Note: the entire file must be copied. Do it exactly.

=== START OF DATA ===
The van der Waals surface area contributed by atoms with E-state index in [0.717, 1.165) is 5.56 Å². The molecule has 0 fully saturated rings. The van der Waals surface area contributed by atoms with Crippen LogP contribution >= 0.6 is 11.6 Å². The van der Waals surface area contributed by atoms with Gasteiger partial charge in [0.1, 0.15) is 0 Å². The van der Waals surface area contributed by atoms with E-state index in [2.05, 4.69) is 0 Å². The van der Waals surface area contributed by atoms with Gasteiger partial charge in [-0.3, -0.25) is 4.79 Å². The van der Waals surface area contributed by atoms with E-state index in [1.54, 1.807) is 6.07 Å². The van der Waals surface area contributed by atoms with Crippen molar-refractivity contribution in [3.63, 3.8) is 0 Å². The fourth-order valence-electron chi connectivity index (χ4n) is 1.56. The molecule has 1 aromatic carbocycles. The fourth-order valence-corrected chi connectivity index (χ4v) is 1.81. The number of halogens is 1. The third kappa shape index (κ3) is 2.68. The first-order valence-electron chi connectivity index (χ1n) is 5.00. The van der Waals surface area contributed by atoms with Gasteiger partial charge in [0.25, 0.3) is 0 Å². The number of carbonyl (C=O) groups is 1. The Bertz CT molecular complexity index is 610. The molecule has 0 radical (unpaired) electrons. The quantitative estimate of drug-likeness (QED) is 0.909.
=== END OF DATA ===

The van der Waals surface area contributed by atoms with E-state index in [0.717, 1.165) is 5.56 Å². The molecule has 0 fully saturated rings. The van der Waals surface area contributed by atoms with Crippen LogP contribution >= 0.6 is 11.6 Å². The van der Waals surface area contributed by atoms with Gasteiger partial charge in [0.1, 0.15) is 0 Å². The van der Waals surface area contributed by atoms with E-state index in [2.05, 4.69) is 0 Å². The van der Waals surface area contributed by atoms with Gasteiger partial charge in [-0.3, -0.25) is 4.79 Å². The van der Waals surface area contributed by atoms with E-state index in [1.54, 1.807) is 6.07 Å². The van der Waals surface area contributed by atoms with Crippen molar-refractivity contribution in [3.63, 3.8) is 0 Å². The fourth-order valence-electron chi connectivity index (χ4n) is 1.56. The molecule has 1 aromatic carbocycles. The fourth-order valence-corrected chi connectivity index (χ4v) is 1.81. The number of halogens is 1. The third kappa shape index (κ3) is 2.68. The first-order valence-electron chi connectivity index (χ1n) is 5.00. The van der Waals surface area contributed by atoms with Gasteiger partial charge in [0.25, 0.3) is 0 Å². The number of carbonyl (C=O) groups is 1. The Bertz CT molecular complexity index is 610. The molecule has 0 radical (unpaired) electrons. The quantitative estimate of drug-likeness (QED) is 0.909.